UP-North to Kenosha WI
The North route is operated over the Chicago-Milwaukee route of the CNW, the service it self operates as far north as Kenosha WI, the only Metra line that actually operates outside the state of Illinois. The line runs through the upscale suburbs of Evanston and Winnetka the latter known for being the location of the movie Home Alone. The "UP North" line as it is currently known, was in in competition for commuters from the Chicago North Shore and Milwaukee interurban railway, which paralleled the line. The interurban seized operations in Jan 1963.
UP-Northwest to Harvard (McHenry)
The UP Northwest Line is the longest of the Metra lines at 63 miles from Chicago. This line runs through Des Plaines and Arlington Heights. At Crystal Lake a branch goes north to McHenry, but went as far as Lake Geneva in Wisconsin. It was cut back as there was not that much business north of McHenry, only weekday service is offered on the branch.
UP-West to Elburn
The Gelena and Chicago Union began operations in 1848 with commuter service extending as far as Maywood, as the suburbs grew, the commuter service was extended first to Elmhurst then West Chicago. It was moved to Geneva in the 1920s, where it remained until 2006, at that time it was extended another 10 miles to Elburn IL a new coach yard was built in to house the equipment overnight.
Milwaukee District Lines
MD-North to Fox Lake
The Milwaukee North line was a Milwaukee Road operated route until 1977 when the RTA a predecessor to Metra. The Milwaukee North line operates over the Chicago to Milwaukee line as far as Roundout then heads onto the Janesville Branch to Fox Lake. This line is a heavy metra line with service 7 days a week, but is lightly used by freight as the Wisconsin Southern owns the line from Fox Lake North to Wisconsin from there. They operate only once or twice a day over the line and that is normally after the nightly rush hour.
MD-West to Elgin
Now owned by Metra to Elgin and the Iowa Chicago and Eastern Railroad or ICE west of Elgin, This line hosts an eclectic mix of Commuter, class 1 and Class 2 operations. ICE operates over the west portion of the line as far as Bensenville Yard, the former Milwaukee Yard, the CP still has a presence on the east end of the yard and operates over a freight onlt line that heads north from the west end of the yard and circles around the west part of OHare airport. The line's operations haven't changed all that much except more schedules. The east end of the line from Chicago to Franklin Park also hosts Metra Trains from the North Central Service NCS.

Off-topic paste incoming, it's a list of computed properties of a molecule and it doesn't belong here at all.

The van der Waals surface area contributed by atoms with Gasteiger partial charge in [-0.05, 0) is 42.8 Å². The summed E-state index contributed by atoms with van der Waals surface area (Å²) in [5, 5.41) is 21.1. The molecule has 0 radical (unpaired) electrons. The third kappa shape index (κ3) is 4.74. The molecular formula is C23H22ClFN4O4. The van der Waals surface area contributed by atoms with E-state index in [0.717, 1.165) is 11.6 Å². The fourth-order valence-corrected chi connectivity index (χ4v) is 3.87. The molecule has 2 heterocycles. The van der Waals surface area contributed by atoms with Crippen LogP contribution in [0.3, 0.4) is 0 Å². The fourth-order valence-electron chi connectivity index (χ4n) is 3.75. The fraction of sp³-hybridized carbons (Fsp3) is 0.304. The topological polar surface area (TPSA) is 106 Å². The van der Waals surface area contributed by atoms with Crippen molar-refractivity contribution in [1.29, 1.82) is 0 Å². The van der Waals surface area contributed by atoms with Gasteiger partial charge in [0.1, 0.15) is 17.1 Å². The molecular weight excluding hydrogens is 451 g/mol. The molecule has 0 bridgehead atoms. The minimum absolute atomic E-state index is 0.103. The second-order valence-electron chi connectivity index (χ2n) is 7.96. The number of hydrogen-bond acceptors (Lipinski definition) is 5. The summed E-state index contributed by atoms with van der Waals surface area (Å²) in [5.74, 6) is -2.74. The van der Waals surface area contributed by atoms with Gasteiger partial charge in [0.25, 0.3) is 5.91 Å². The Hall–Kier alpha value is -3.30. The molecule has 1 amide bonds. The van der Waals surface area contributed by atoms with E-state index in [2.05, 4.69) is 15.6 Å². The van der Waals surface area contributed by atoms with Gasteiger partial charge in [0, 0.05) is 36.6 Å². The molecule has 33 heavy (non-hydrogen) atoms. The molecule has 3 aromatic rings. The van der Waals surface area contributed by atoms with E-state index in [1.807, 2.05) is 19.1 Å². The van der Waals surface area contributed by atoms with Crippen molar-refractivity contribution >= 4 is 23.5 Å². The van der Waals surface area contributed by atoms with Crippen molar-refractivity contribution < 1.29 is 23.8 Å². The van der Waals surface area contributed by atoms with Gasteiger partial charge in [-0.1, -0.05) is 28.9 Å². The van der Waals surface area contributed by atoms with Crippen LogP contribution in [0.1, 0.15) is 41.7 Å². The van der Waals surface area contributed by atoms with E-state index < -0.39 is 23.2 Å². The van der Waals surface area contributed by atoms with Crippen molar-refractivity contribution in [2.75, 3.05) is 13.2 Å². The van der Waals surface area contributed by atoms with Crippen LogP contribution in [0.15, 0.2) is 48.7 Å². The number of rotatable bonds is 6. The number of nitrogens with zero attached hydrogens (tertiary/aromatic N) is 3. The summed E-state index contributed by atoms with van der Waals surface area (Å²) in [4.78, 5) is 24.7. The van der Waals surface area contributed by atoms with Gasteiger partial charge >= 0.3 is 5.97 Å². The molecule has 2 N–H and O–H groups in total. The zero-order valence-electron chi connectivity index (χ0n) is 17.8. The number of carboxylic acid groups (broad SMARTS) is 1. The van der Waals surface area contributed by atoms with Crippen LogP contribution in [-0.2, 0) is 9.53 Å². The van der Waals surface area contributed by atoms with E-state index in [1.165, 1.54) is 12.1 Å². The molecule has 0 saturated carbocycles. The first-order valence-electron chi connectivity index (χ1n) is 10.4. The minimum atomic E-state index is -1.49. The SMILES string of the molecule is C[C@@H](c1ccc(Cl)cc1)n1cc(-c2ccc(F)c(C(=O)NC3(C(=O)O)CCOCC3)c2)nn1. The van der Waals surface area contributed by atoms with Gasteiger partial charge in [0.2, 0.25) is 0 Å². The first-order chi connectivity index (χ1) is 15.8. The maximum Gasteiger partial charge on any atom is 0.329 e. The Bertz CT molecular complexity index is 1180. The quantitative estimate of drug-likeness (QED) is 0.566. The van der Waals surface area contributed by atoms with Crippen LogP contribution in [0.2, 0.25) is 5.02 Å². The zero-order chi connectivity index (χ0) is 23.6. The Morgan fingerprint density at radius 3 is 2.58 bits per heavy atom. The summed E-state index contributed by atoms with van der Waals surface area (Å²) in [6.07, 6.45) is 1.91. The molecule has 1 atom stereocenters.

There were a couple Milwaukee bi-levels that were outfited with a refreshment area in the vestibule and were operated during rush hours. This idea stemed from the CNW cars discussed above, but they were standS offering coffee and refreshment.
North Central Service to Antioch
The North Central Service was the first new service start up in 70 years. It is also the first time since the SOO LINE ended its passenger service in the late 1960s that there was passenger trains plying these rails.
The NCS operates over the MD West line as far as Franklin Park then (former Wisconsin Central) as far as Antioch Il. New stations were built at every town along the line, it is also the first time that O Hare International Airport is connected to the metra system.
There are 11 trains each way on the weekdays, with no weekend service. The NCS is proof that the Chicagoland region is growning slowly but surely.
BNSF to Aurora
The Chicago Burlington & Quincy began commuter service the same year that they reached Chicago over their own line, through La Grange, Downers Grove, and Naperville. The first service ran as far as Downers Grove In 1864 with expansion quickly there after to Aurora. The service was first offered with 4-4-0 American type locomotives and wooden coaches and the running times would be greater than two hours.